I told him I was an air traffic controller and he said something like, "Why don't you write an air traffic control thriller?"

It wasn't like the thought had never occurred to me. I realize that I have what a lot of people would consider to be a pretty cool job; a job which most people don't really understand.

The problem was that I have been doing this pretty cool job for almost 27 years and it really isn't all that interesting to me any more. Sure, it has its moments, when it gets tense and exciting and dramatic, but for the most part it is like any other job - kind of tedious. So I wanted to write books about other things, things which I personally find interesting.

Which I did. And so far, agents and/or publishers have not exactly been knocking down my door for those two manuscripts, not that I'm giving upon them, don't get me wrong. I still think they would both make very good books.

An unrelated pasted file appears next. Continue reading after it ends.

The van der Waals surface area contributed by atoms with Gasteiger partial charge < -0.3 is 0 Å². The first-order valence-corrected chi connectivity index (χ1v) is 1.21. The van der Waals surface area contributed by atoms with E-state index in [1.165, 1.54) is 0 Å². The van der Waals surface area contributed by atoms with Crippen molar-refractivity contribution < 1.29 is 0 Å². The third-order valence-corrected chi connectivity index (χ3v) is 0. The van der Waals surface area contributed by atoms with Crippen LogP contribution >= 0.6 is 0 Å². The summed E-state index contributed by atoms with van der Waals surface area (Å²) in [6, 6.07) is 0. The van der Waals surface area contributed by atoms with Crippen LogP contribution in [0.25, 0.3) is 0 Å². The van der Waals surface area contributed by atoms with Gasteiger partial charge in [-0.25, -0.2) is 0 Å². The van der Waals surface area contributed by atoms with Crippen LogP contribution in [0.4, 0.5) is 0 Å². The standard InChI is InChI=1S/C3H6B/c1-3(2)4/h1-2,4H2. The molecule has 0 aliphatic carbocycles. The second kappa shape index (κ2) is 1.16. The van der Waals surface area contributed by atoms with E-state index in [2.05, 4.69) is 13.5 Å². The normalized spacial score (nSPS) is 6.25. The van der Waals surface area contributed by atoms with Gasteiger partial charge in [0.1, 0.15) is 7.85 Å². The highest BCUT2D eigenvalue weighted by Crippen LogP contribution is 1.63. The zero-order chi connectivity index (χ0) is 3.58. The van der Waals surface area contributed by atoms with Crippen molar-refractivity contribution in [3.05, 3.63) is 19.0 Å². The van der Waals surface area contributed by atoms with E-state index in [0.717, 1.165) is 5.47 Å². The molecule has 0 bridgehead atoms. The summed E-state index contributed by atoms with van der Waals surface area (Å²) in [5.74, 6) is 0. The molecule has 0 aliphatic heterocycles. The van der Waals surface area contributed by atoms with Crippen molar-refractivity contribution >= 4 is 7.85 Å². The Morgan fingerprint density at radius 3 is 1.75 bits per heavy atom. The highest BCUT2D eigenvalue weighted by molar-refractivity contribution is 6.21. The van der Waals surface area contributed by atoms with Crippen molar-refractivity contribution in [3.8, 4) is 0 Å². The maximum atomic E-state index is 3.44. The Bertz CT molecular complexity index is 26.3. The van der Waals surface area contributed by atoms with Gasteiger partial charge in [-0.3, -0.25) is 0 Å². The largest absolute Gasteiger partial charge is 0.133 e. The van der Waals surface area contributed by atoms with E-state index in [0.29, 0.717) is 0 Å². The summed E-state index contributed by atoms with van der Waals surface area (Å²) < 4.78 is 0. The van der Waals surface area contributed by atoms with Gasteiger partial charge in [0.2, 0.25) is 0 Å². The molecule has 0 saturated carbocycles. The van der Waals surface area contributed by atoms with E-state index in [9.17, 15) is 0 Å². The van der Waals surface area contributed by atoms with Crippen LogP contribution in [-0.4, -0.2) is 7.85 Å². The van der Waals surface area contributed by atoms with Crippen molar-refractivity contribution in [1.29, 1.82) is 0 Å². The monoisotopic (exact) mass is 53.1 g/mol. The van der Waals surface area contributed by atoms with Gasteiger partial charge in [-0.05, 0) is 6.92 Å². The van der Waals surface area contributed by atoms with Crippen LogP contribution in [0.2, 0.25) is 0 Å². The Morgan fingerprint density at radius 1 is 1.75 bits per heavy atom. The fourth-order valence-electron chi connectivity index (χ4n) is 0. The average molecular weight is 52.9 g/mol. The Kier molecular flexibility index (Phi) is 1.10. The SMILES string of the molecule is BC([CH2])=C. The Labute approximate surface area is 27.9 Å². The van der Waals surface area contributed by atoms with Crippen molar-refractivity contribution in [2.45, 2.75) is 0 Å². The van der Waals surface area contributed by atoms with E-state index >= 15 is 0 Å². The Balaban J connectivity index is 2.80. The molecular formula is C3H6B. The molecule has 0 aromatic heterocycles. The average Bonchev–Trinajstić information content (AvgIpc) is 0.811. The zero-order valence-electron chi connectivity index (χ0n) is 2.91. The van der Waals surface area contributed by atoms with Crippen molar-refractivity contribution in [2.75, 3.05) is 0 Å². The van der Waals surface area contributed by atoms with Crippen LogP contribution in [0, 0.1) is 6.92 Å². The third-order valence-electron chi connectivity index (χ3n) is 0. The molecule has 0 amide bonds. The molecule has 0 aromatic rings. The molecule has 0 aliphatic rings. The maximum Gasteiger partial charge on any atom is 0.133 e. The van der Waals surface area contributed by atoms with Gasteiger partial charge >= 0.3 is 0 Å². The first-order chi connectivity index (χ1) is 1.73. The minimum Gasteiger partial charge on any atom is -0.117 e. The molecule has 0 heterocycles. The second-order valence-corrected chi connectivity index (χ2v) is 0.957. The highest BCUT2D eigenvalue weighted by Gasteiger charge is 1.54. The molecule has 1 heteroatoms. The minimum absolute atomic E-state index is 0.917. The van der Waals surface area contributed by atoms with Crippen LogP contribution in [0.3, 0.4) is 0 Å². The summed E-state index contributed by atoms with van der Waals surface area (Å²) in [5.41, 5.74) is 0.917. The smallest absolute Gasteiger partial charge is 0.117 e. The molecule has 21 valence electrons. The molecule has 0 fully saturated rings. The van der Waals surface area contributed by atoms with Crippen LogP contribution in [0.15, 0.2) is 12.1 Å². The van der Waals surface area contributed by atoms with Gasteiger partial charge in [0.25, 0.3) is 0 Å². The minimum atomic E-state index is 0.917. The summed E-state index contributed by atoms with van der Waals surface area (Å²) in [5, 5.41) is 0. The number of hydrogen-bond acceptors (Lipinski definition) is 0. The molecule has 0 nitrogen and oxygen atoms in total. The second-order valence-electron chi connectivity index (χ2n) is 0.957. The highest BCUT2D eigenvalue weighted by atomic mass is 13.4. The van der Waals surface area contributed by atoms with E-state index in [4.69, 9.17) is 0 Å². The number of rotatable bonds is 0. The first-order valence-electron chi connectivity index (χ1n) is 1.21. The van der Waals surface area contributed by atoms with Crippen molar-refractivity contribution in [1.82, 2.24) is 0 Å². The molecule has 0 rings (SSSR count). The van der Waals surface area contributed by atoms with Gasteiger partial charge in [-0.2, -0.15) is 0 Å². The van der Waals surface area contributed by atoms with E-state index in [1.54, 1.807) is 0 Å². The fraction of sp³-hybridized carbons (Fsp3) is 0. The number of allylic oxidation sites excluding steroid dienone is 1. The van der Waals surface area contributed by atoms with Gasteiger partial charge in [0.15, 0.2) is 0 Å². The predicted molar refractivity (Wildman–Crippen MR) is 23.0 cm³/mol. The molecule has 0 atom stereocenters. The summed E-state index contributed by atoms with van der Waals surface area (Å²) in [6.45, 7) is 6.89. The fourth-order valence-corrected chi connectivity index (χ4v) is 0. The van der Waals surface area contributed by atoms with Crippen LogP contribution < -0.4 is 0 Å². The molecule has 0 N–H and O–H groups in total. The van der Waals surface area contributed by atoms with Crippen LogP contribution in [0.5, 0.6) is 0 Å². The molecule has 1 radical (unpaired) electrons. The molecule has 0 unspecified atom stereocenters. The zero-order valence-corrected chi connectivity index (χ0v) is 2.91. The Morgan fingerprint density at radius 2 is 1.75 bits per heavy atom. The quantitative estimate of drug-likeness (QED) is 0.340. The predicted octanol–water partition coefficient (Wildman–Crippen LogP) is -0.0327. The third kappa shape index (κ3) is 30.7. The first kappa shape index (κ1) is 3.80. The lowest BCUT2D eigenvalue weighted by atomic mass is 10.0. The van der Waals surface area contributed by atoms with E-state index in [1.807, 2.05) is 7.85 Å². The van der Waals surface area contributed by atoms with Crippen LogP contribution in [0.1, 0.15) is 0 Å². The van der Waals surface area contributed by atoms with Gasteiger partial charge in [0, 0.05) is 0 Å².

But in publishing, they really like an author, especially a new author, to have some sort of hook; to be an expert in the subject he or she is writing about. I thought about it and decided, sure, I can write an air traffic control thriller, why not?

Plenty of thrillers have been written from a pilot's perspective - hell, if anyone had written about a pilot landing his crippled, fully-loaded jet in the Hudson, saving everyone on board, publishers would probably have shied away from it, calling it unrealistic - but there aren't many books written from a controller's perspective, at least not that I'm aware of.

Anyway, I concocted what I believe to be a pretty tight, realistic plot, and wrote what I believe to be a pretty tight, hopefully exciting manuscript. I'm just about done with my first round of editing and rewriting and the end is in sight. I still have more work to do on it but I'm beginning to get that nervous, excited feeling in the pit of my stomach that comes when I'm ready to start sending queries out to agents.